Incidentally, Robertson tells The Word that "’ukelele’ is a Polynesian word meaning ‘underachiever’". The opposite is true of Robertson himself.
Fast establishing a reputation performing stand-up and character comedy at clubs, pubs, theatres and private functions in and around Perth, online comedy review site The Groggy Squirrel described Robertson in his 2007 Melbourne Fringe show as "commanding to watch", and he hopes to have the same impression on Canberra audiences.
"I’m looking forward to the trip to Canberra," he said, "a city I’ve been laughing at for years! …no really, some of the best science fiction conventions I’ve been to were in Canberra. They were good times. Funny times."
A national phenomenon to rival the Raw Comedy competition, in which Robertson was a 2007 finalist, Green Faces will see Canberra’s own Jay Sullivan compete alongside Robertson and other national finalists for over $3500 in prizes, in addition to gigs at comedy venues in Sydney and Brisbane.
Armed with the knowledge that previous competition entrants have included Tom Gleeson, Ahn Do, Charlie Pickering and Chris Franklin, competitors will not only be representing their states of origin, but trying to kick-start their own careers.
Robertson warns the rest of Australia not to underestimate how funny Perthlings can be. "We’ve got a fantastic comedy scene (in Perth)," he said. "Not everybody knows that."
Having already written and performed his own one-man show in Perth and Melbourne, Robertson comes to Canberra in the midst of preparation for the new show he plans to take to next year’s Melbourne Comedy Festival and Edinburgh Fringe.
"Who knows," Robertson said, "The Capital may inspire me with some comedy nuggets of her own."
Catch John Robertson’s Canberra debut at the Green Faces National Final on Thursday 4 September at the Irish Club in Weston.
Thoroughbred Park announces the latest partnership with yet another quality name in Canberra’s fashion futurity. The Lizzie Wagner Group have officially become part of the new Fashions on the Field competition and will provide the preperation and raceday organisation of the updated and improved event for the 104.7 Melbourne Cup Race Day, the Kennards Hire Canberra Cup and the AAMI Black Opal Stakes.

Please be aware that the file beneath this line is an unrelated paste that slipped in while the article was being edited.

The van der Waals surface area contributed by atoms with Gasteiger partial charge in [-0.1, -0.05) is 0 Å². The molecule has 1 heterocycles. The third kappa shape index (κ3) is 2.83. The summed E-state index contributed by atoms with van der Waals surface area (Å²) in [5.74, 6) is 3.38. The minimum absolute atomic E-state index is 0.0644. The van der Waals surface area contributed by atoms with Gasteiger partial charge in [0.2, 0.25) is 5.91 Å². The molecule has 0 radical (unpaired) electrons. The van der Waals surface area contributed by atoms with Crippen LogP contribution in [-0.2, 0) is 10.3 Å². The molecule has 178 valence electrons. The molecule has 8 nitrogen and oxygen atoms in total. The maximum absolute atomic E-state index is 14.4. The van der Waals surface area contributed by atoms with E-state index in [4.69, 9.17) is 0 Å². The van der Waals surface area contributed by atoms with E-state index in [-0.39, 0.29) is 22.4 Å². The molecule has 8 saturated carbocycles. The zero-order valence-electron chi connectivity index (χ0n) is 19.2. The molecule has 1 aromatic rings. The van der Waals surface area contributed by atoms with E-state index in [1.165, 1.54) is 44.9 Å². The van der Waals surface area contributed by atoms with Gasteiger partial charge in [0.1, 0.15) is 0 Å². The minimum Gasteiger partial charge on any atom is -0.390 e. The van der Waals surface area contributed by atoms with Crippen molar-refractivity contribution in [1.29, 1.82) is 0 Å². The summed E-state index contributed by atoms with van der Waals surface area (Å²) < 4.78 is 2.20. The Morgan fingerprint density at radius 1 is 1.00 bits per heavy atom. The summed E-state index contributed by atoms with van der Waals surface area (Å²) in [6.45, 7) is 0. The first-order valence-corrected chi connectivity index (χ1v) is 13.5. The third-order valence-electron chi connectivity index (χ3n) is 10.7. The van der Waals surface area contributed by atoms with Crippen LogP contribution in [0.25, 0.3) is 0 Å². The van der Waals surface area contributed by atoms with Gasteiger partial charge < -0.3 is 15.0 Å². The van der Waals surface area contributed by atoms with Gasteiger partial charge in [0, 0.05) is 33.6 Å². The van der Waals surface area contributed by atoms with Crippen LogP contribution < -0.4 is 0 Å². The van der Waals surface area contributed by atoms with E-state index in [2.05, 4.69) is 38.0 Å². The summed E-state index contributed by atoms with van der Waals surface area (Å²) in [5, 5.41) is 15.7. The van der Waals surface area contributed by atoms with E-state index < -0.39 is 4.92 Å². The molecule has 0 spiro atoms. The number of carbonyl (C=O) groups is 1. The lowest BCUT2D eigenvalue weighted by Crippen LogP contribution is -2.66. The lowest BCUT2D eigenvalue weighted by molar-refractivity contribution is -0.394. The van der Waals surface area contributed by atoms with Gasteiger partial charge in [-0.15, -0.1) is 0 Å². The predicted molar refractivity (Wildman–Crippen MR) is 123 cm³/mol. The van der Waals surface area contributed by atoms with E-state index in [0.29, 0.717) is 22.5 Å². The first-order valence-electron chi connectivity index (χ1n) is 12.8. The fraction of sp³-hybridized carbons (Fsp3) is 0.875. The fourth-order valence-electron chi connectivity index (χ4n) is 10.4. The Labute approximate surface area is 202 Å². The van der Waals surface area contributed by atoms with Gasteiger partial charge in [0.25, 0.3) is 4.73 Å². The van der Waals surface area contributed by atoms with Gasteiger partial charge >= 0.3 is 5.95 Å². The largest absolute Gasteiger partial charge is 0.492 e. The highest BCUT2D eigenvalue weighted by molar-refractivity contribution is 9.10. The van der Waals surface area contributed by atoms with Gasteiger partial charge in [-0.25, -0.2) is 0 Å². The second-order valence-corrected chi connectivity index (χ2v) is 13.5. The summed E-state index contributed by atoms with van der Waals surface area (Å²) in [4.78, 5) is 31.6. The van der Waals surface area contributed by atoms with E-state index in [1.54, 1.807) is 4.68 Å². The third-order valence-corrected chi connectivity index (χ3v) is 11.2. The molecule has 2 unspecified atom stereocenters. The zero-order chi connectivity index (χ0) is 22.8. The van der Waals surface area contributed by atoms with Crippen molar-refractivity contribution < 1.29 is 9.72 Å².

Company Principal and Director Lizzie Wagner has over 25 years’ experience as a highly sought-after fashion and modelling consultant, successful businesswoman, corporate trainer, and events and promotions manager/presenter in both the fashion and media industry.
With the assistance of Lizzie Wagner and MYER it can only be a given that the Fashions on the Field competition at Thoroughbred Park will develop into a must see event. The Kennards Hire Canberra Cup and AAMI Black Opal competitions will offer cash and vouchers to the winning contestants in the Classic Ladies, Mens and Couples Racewear.
Lizzie will not only compare at all three events, she will also compare the exciting new search for the MYER Face of Canberra Racing and MYER Miss Black Opal. A search to find a local lass who will fit the bill to represent fashion and racing to the Nations Capital. “I am absolutely delighted to be a part of the Fashions on the Field and Face of Canberra Racing competitions, and I look forward to seeing racewear presented in the new more traditional style” Lizzie said.
The new rules and requirements for Fashions on the Field correspond with high level Fashions on the Field competition criteria and the judges guidelines will be strictly adhered to. Peter Stubbs, Chief Executive said “Fashion plays a major part in the race days, and the nightclub outfits will give way to the more accepted racewear which gives a wider demographic of the audience the opportunity to win the competition”.
The first competition commences at the 104.7 Melbourne Cup Race Day and the Myer Face of Canberra Racing applications open from October 2008. For more information visit www.thoroughbredpark.com.au.
Pasha’s Lounge, a jount CMC/98.3fm 2xx
production is on this Saturday night amidst the Gorman House night markets and
other activities associated with CLAW. The
theme is Cabaret Voltaire in an opium den, the dress style is pyjamas, dressing
gowns, smoking jackets, kaftans, wraps, kimonos, muumuus or anything soft and
comfy. Bring your own: cushions, lounge chairs, blankies, The line-up
8pm: Big Score 8.30: Sanjiva de Silva 9.00 The Glaciers 9.45
Matt Dent 10.15 Ocean Moses 11.00 Fire on the Hill
Entry is $15
(full) $10 (conc.) and $5 (CMC and 2xx members). It’s licenced and there will be
our usual sausage sangers plus a variety of food from the markets till
Canberra Living Artists Week (CLAW)
There are a lot of
events happening this week and next as part of CLAW, so many I can’t find the
time and energy to transcribe them below, but there is a full program here.
Check it out!
Clancy’s is a ‘heritage style’
bar/restaurant/beer garden type affair on The Federal Highway in Watson. It’s
been closed for 6-7 years, but does currently support some small traders in the
surrounding complex. It would make for a great summer time venue for music, or